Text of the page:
The second, Bizzack stated, is, “when leadership of the mid-market firms can focus strategically on building their top and bottom lines versus getting weighed down by day-to-day HR and F&A transactions. That is the real ROI. The mid-market is so receptive to the outsourcing of both F&A and HR to a single provider because the ROI is so high.”
The second contract consistently referred to as a prime example of a successful multi-process outsourcing relationship is in the larger, Global 2000 market. Capgemini established a landmark contract with TXU, a Dallas based energy company, in 2004. Under the 10 year agreement, Capgemini Energy Limited Partnership provides IT, call center, billing, HR, supply chain, AP, and accounting services to TXU.
When the contract was initially signed, John Wilder, chairman and CEO of TXU praised the deal. “This contract will contribute to TXU’s commitment to better service, improved competitiveness, and reduced operating costs,” he commented. Initially estimated at $3.5 billion, the contract by all industry standards is one of the largest of all time and a model for integrating FAO and HRO.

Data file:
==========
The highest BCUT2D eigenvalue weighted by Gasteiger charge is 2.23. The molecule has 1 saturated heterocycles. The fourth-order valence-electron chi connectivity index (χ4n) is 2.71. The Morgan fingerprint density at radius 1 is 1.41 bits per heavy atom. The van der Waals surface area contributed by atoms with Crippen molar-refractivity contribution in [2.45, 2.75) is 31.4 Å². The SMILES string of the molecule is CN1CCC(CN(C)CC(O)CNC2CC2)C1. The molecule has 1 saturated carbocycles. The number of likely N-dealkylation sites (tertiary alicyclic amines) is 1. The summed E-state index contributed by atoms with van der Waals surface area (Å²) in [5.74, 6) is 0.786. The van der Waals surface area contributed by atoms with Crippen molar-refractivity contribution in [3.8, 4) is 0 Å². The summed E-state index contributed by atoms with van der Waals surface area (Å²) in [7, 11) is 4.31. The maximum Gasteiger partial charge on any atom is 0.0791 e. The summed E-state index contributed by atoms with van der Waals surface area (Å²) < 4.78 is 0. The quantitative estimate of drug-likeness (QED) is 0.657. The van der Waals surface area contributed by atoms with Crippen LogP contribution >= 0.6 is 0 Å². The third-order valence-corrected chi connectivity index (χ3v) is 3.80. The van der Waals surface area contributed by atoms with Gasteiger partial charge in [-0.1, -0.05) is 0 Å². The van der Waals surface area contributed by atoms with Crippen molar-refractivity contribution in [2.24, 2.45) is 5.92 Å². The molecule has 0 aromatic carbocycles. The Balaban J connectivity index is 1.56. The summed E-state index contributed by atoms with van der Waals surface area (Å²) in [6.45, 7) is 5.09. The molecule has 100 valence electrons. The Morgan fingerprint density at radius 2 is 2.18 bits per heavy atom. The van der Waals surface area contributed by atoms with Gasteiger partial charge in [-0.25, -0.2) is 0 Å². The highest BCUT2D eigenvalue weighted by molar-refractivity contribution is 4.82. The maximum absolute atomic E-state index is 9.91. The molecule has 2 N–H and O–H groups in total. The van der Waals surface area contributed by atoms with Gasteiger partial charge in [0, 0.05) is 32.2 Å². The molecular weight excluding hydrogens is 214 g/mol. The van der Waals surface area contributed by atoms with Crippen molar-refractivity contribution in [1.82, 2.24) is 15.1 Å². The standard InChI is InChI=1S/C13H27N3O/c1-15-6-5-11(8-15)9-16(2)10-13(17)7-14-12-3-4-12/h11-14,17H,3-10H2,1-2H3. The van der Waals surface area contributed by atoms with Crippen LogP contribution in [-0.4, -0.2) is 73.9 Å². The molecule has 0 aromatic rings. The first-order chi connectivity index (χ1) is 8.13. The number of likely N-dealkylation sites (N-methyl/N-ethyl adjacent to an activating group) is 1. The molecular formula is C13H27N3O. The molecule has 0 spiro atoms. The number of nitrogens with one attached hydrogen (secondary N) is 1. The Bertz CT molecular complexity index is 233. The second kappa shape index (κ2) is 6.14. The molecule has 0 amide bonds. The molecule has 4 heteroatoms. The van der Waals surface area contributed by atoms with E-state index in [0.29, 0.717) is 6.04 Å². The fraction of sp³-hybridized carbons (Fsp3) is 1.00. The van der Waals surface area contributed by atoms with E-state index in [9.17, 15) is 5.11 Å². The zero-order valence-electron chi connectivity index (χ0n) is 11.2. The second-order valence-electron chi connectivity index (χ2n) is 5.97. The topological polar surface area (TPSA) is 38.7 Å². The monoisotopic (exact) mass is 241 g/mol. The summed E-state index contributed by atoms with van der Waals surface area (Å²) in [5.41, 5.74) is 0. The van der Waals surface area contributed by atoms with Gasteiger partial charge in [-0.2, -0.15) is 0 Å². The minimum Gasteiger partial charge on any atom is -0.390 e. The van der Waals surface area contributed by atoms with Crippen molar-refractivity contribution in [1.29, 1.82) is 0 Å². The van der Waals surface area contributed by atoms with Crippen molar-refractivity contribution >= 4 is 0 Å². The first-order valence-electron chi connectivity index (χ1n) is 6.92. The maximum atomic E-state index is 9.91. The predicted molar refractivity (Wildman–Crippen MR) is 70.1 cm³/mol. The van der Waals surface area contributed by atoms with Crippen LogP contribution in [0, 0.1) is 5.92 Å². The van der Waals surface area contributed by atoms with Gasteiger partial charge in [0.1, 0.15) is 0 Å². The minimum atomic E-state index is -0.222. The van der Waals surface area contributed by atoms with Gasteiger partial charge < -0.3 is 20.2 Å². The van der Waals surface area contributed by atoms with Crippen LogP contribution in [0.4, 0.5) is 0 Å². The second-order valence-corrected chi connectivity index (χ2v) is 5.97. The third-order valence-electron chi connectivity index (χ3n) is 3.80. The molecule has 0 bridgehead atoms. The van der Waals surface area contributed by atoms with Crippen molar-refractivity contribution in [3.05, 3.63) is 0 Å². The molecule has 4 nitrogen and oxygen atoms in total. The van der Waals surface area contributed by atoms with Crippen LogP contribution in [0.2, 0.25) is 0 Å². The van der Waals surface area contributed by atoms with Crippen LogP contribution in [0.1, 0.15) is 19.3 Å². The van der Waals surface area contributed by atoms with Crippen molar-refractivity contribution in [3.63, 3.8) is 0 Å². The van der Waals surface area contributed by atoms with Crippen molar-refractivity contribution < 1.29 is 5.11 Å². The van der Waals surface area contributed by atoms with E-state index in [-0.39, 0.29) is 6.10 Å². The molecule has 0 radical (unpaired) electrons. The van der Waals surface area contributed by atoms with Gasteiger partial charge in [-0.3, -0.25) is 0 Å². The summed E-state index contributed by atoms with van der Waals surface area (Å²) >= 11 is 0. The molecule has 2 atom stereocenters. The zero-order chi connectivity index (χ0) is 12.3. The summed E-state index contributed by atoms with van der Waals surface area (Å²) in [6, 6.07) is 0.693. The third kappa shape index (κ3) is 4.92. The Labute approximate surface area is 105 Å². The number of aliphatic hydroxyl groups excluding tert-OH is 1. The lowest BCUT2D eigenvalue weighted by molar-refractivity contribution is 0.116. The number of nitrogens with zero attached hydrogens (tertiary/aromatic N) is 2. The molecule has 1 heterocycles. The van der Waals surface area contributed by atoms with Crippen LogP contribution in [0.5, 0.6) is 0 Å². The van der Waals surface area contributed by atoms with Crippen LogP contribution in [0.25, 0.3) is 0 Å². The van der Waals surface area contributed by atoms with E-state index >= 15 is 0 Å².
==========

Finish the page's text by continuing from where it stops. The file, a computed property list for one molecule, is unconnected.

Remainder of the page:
Rick Tober, VP, chief sales officer of Capgemini Americas, described the TXU relationship as providing dramatic economic benefits to the client as well as enhanced service while reducing the level of risk. Tober said he believes that by owning the process end-to-end, organizations optimize the economic benefits of outsourcing as well as take the risk out of the equation.
“If you own both the technology as well as the business process, there’s a greater opportunity to make investments in relation to business value and realize the benefits of becoming a process-driven organization,” Tober said.
Tober is not alone in his assertions of the importance of technology as Gianni Giacomelli, head of strategy and marketing of SAP BPO, noted that the integration of HR and F&A is typically facilitated by a common technology platform or interface technology (for example, Netweaver in the case of SAP). He pointed out that the core of HR and F&A share a number of links, especially around financial flows.